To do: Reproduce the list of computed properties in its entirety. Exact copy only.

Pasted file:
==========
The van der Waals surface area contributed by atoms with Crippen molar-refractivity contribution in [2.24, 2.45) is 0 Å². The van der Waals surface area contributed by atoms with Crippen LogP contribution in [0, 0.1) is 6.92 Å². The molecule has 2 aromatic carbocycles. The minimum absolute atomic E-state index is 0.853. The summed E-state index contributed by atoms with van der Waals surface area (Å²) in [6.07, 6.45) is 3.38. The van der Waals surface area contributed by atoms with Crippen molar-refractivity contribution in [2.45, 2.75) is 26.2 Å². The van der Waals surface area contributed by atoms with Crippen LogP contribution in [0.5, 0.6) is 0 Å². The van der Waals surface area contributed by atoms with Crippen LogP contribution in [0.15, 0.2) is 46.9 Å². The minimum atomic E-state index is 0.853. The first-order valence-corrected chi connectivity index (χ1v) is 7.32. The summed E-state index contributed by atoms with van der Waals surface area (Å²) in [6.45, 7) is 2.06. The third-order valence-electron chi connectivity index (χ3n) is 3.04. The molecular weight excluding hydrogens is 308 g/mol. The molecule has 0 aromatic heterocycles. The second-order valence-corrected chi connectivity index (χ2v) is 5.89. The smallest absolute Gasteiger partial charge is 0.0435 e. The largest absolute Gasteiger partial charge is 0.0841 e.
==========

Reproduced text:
The van der Waals surface area contributed by atoms with Crippen molar-refractivity contribution in [2.24, 2.45) is 0 Å². The van der Waals surface area contributed by atoms with Crippen LogP contribution in [0, 0.1) is 6.92 Å². The molecule has 2 aromatic carbocycles. The minimum absolute atomic E-state index is 0.853. The summed E-state index contributed by atoms with van der Waals surface area (Å²) in [6.07, 6.45) is 3.38. The van der Waals surface area contributed by atoms with Crippen molar-refractivity contribution in [2.45, 2.75) is 26.2 Å². The van der Waals surface area contributed by atoms with Crippen LogP contribution in [0.5, 0.6) is 0 Å². The van der Waals surface area contributed by atoms with Crippen LogP contribution in [0.15, 0.2) is 46.9 Å². The minimum atomic E-state index is 0.853. The first-order valence-corrected chi connectivity index (χ1v) is 7.32. The summed E-state index contributed by atoms with van der Waals surface area (Å²) in [6.45, 7) is 2.06. The third-order valence-electron chi connectivity index (χ3n) is 3.04. The molecular weight excluding hydrogens is 308 g/mol. The molecule has 0 aromatic heterocycles. The second-order valence-corrected chi connectivity index (χ2v) is 5.89. The smallest absolute Gasteiger partial charge is 0.0435 e. The largest absolute Gasteiger partial charge is 0.0841 e.